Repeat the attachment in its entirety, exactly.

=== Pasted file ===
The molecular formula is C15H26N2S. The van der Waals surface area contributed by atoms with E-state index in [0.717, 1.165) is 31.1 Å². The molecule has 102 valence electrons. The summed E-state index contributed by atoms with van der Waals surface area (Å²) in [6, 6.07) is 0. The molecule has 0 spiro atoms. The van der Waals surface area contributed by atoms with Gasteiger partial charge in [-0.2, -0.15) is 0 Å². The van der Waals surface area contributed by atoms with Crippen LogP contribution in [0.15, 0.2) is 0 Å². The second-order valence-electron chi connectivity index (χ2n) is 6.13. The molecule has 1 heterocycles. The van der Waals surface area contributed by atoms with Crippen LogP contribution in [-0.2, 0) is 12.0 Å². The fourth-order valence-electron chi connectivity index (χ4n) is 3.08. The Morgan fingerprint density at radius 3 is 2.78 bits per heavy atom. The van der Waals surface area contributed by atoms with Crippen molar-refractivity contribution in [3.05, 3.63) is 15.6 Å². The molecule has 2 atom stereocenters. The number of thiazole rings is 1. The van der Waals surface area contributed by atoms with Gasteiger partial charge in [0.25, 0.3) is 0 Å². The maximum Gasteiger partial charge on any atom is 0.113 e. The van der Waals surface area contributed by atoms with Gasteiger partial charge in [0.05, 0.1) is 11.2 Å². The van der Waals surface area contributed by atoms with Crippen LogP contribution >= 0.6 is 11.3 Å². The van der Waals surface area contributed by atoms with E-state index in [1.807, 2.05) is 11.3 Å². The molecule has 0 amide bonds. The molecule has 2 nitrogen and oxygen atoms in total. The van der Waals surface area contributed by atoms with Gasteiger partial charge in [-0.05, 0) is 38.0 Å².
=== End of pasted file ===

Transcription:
The molecular formula is C15H26N2S. The van der Waals surface area contributed by atoms with E-state index in [0.717, 1.165) is 31.1 Å². The molecule has 102 valence electrons. The summed E-state index contributed by atoms with van der Waals surface area (Å²) in [6, 6.07) is 0. The molecule has 0 spiro atoms. The van der Waals surface area contributed by atoms with Gasteiger partial charge in [-0.2, -0.15) is 0 Å². The van der Waals surface area contributed by atoms with Crippen LogP contribution in [0.15, 0.2) is 0 Å². The second-order valence-electron chi connectivity index (χ2n) is 6.13. The molecule has 1 heterocycles. The van der Waals surface area contributed by atoms with Crippen LogP contribution in [-0.2, 0) is 12.0 Å². The fourth-order valence-electron chi connectivity index (χ4n) is 3.08. The Morgan fingerprint density at radius 3 is 2.78 bits per heavy atom. The van der Waals surface area contributed by atoms with Crippen molar-refractivity contribution in [3.05, 3.63) is 15.6 Å². The molecule has 2 atom stereocenters. The number of thiazole rings is 1. The van der Waals surface area contributed by atoms with Gasteiger partial charge in [0.25, 0.3) is 0 Å². The maximum Gasteiger partial charge on any atom is 0.113 e. The van der Waals surface area contributed by atoms with Gasteiger partial charge in [0.05, 0.1) is 11.2 Å². The van der Waals surface area contributed by atoms with Crippen LogP contribution >= 0.6 is 11.3 Å². The van der Waals surface area contributed by atoms with E-state index in [1.807, 2.05) is 11.3 Å². The molecule has 0 amide bonds. The molecule has 2 nitrogen and oxygen atoms in total. The van der Waals surface area contributed by atoms with Gasteiger partial charge in [-0.05, 0) is 38.0 Å².